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Francis Madeus

Other Sexual-Assault Exonerations with Perjury or False Accusation
At about 4:30 a.m. on January 13, 2014, a 24-year-old woman in the village of Dededo on the north shore of Guam told police that she had just been sexually assaulted by a group of young men.

The woman, known in court papers as S.R., said she was walking home from a relative’s house when as many as five men approached her and then held her down while they beat her and raped her.

The Guam Police Department arrived quickly and arrested Minorichy Rugante, Francis Madeus and Jose White Longa, charging each with 1st and 3rd degree criminal sexual conduct, conspiracy, assault, felonious restraint, and kidnapping.

Rugante and Madeus were tried together in Guam Superior Court, beginning February 10, 2015. By then, Longa had pled guilty to several of the charges and agreed to testify against his co-defendants.

He testified that the three men had been drinking vodka in a park in downtown Dededo when S.R. walked by. He said they punched her in the face, pinned her down, and then sexually assaulted her.

After S.R. called the police, the FBI tested evidence from the crime scene. An FBI forensic examiner testified that DNA samples from S.R.’s breasts and shorts either excluded Madeus as a contributor or were inconclusive. He said that Madeus was identified as a major contributor to DNA found on a black T-shirt near where S.R. said she was attacked.

Rugante was excluded as a contributor from semen found in S.R’s vaginal area, and testing from other areas was inconclusive.

S.R.’s testimony was often confusing and contradictory. She testified that Madeus, who was her nephew, beat her and also that he didn’t beat her. Because S.R. spoke only Chuukese, an Austronesian language spoken in just a handful of places in the Pacific, her testimony to the jury relied on a translator, and she was unable to understand what the translator said.

That language barrier was at the heart of Madeus’s defense. His attorney told jurors that this was essentially a case of mistaken identity; Madeus was in the area when the assault happened but that he did not take part in the attack. The attorney said that because of translation issues, the police misunderstood S.R.’s statement about the attack and her assailants.

The jury convicted Rugante and Madeus on February 21, 2015. Rugante received a 15-year sentence for his convictions on two charges of first-degree criminal sexual conduct and second-degree kidnapping. Madeus received a 10-year sentence for his convictions on two charges of third-degree criminal sexual conduct and second-degree kidnapping. Longa received a 10-year sentence.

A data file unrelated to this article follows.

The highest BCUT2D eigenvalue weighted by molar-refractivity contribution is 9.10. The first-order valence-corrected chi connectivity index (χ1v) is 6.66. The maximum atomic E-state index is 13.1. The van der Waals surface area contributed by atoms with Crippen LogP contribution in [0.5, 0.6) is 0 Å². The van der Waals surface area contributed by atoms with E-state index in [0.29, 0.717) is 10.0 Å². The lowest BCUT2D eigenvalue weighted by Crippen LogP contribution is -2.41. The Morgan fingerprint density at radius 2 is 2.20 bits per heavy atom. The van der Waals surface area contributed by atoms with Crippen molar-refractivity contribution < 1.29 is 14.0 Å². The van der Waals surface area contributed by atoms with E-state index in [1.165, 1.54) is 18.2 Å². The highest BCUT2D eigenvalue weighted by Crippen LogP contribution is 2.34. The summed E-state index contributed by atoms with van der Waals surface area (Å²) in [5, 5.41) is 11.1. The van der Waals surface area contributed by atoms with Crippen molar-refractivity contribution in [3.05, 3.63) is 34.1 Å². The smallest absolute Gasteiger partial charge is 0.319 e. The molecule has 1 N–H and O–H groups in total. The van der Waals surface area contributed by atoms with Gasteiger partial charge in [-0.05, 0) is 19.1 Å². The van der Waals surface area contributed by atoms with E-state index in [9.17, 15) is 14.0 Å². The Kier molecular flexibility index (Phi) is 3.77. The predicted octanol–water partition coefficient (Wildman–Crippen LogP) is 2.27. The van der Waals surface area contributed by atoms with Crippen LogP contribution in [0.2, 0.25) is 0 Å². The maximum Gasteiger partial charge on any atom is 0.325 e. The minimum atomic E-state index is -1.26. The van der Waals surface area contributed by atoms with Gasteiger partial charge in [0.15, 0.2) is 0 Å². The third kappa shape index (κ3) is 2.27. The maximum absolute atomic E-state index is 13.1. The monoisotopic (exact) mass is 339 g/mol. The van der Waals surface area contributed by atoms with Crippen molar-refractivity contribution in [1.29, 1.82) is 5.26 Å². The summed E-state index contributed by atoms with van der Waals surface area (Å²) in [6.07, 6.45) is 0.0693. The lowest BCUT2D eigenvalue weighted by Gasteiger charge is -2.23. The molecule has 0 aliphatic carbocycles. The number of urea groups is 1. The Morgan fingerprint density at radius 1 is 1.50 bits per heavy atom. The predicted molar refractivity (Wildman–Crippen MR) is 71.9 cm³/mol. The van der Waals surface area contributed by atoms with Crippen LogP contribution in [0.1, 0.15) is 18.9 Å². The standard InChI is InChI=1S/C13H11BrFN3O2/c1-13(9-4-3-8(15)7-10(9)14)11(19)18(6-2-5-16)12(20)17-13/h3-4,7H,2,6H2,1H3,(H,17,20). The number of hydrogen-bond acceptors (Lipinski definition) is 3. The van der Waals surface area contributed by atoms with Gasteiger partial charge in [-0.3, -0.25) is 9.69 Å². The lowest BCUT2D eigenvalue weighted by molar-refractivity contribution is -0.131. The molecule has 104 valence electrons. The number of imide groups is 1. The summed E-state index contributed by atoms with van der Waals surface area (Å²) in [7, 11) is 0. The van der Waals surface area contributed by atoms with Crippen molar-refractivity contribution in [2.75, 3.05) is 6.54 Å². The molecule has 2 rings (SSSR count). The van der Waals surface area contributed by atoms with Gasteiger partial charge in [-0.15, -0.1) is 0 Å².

On March 3, 2015, S.R. recanted her testimony against Madeus. In an affidavit, she said that the translator had likely erred in relaying her testimony to the jury. She said that Madeus wasn’t one of the men who beat her, kidnapped her, and sexually assaulted her. But the woman said Madeus had seen her prior to the attack, and they had argued after he told her not to be in the park at that hour.

“I actually hit him to get away from me because I did not want to leave that area,” she said. “I tried to communicate to the police officers that helped me that I knew Francis Madeus and that he was my nephew. I do not know if they understood me. I did not identify him as committing any crime against me.”

S.R.’s affidavit had no immediate impact.

Separately, nineteen months after the convictions, Rugante filed a motion for a new trial based on the prosecution’s failure to turn over exculpatory evidence. The evidence was contained in a 2016 report that said S.R. had been evaluated twice, in 2008 and 2010. Both evaluations said S.R. abused alcohol and that her cognitive abilities had declined. In addition, the doctor who wrote the 2008 report expressed concerns with S.R.’s ability to recall and sequence events.

The trial court rejected Rugante’s appeal, noting that the 2016 report had been prepared after the conviction. Rugante and Madeus then filed separate appeals addressing the underlying evaluations contained in the 2016 report. Each claimed that the evaluations addressed S.R.’s credibility as a witness and that the failure of prosecutors to turn over these evaluations violated their right to a fair trial.

In separate opinions, each filed on December 18, 2019, the Supreme Court of Guam vacated their convictions and ordered new trials.

In Madeus’s case, the justices wrote, “Because of the evidentiary importance of S.R.’s testimony and her statements after the alleged crime, we find that the suppression of the psychological reports has undermined our confidence in the outcome.”

Madeus was released on bond on February 21, 2020. Rugante pled guilty to third-degree criminal sexual conduct and second-degree kidnapping on February 16, 2021. Prosecutors dismissed Madeus’s charges on March 24, 2021.

– Ken Otterbourg

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Posting Date: 5/3/2021
Last Updated: 5/3/2021
Most Serious Crime:Sexual Assault
Additional Convictions:Kidnapping
Reported Crime Date:2014
Sentence:10 years
Age at the date of reported crime:
Contributing Factors:Perjury or False Accusation, Official Misconduct
Did DNA evidence contribute to the exoneration?:No